To David MacSmith, the ability to be creative is a gift that each human brings into the world when he or she is born. To him, creativity is spiritual, and it is a spiritual nature that can grow with us as we grow.
MacSmith has been tapping into that creative nature since he was a child using a learn-to-draw kit to follow along with Jon Gnagy. Now he uses his paints to to create what he calls visual poetry.
MacSmith, a graphic designer and creative director by trade, has designed several local branding logos, including the one currently used by the city of Denison. He has also done projects for the Denison Development Alliance and the area’s advanced manufacturing program.
Most recently unveiled, his work can be seen in the logo and branding for the new Texoma Health Foundation Park that was inaugurated on Aug. 18.
“Art, in its broadest sense, is evocative communication,” he explains how an individual’s connection with something can turn into an art. “Music, poetry, prose, theatre and the various forms of two- and three-dimensional visual art media are each built on the premise of evoking a dialog between the artist and the audience.”
And the world needs that dialog because it needs creative solutions from all walks of society – teachers, scientists, machinists, plumbers, electricians, et cetera.
“We hear of the left-brain/right-brain characteristics, where being creative is a result of being a strong right-brain dominant person,” he says. “I tend to agree with the findings. A trait of right-brain dominance is thinking in a spatial/global context. This process allows for literally hundreds, if not thousands, of options as solutions. The opposing left-brain dominant thinking is a linear path process, which essentially brings a ‘logical’ singular conclusion.”
While creativity is generally associated with the arts, MacSmith believes that art needs to be included when we think about science, technology, engineering and math because art requires an individual to realize that there are multiple solutions to one problem.
“Art requires optional solutions – and in the case of painting, there are thousands of optional decisions to be made during the painting process,” he explains. “Each solution shifts the final outcome. Editing is a critical part of producing art.”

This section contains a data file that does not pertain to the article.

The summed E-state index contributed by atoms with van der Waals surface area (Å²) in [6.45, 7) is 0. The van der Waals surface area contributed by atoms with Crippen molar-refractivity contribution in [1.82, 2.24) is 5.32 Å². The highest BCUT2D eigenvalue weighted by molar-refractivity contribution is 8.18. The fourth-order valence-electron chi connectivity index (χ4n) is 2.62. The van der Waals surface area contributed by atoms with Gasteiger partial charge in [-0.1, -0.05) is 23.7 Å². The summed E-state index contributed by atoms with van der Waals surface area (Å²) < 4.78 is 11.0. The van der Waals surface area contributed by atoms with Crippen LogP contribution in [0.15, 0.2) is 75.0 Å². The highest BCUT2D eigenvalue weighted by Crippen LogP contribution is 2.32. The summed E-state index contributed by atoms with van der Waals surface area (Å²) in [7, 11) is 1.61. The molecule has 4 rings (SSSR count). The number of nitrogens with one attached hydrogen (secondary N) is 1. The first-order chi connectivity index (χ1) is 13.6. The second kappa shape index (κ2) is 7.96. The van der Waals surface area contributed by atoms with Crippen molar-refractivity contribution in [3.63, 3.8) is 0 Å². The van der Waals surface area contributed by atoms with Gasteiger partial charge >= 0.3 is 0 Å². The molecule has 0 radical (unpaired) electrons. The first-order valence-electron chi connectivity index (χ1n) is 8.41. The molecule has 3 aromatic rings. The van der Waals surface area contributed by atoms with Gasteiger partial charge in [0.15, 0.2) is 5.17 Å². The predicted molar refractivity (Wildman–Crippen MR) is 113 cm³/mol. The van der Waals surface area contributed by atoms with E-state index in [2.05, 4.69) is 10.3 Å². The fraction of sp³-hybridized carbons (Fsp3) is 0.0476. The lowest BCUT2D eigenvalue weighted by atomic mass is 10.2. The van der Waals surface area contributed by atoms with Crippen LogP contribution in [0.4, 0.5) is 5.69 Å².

When MacSmith moved into the Texoma region in 2005, he knew it was a great time and a great place for art. He had his art in galleries in Boerne, Fredericksburg and Dallas, and when he got here, the first place MacSmith’s work was seen was at Art Place in Denison.
“I think it’s important to find something to be passionate about,” he says of why every individual should find his or her artistic outlet. “If you think you want to do art, expose yourself to the arts – go to art shows, visit galleries and museums, take classes, watch instructional videos, take a workshop. You may find your passion there, or you may find out that isn’t your ‘cup of tea,’ but I guarantee you’ll develop a greater appreciation for what it takes to do the art. After all, not everyone can be an accomplished artist – otherwise, who would buy art?”
Currently, MacSmith displays his art during various art shows at Mary Karam Gallery as well as his studio in downtown Denison. Soon, MacSmith’s work will be available online and he will also be showing his art on Instagram. Now individuals can view his art at Facebook.com/DavidMacSmith.
“I think it’s important to discover other artists whose work you admire and to see their work in person, if possible,” his email explains. “There’s so much more to be absorbed by being in the presence of art. Ideally, if you can watch an artist doing a demonstration, there is a lot of information to be gleaned by watching the process. Of course, most of this is technical information, but many artists are good at explaining the ‘why’ of what they are doing. This kind of learning is optimized in a workshop setting.”
As far as awards received, MacSmith says that he has won his share, but he feels like other artists are not his competition. He is always working to improve himself. As a painter, MacSmith uses his specialty to tell a story with each piece he creates.
“Early on, when I started noticing painters, it was the Impressionists that caught my eye — specifically Monet, Cezanne, Renoir, Degas and Van Gogh,” MacSmith says. “In our small town during the ‘50s, the only place that carried any art supplies was the general paint store, which had everything from house paint to sign paint to a smattering of art supplies. I remember seeing a collection of very small books on individual painters. I picked out three or four of my favorites (Monet, Cezanne, Van Gogh) and would pour through them in awe. I still have some of those little books.”
Those books are part of the inspiration MacSmith finds in his favorite subjects, landscapes.
“My style can be described as Expressionist-Impressionistic-Representationalism,” he says. “My goal is to paint my reaction to a specific place in a style that evokes an emotional connection with the viewer as a participant in completing the scene by placing them where I stood, feeling what my emotional response was and whatever emotion the painting brings to them.”
The emotion of painting is artistic in a way that MacSmith worships.
“Like Johann Sebastian Bach’s ‘Soli Deo gloria,’ my art is dedicated to the praise and glory of God,” he explains. “He gave me this gift; in thanks I give Him the praise and glory.”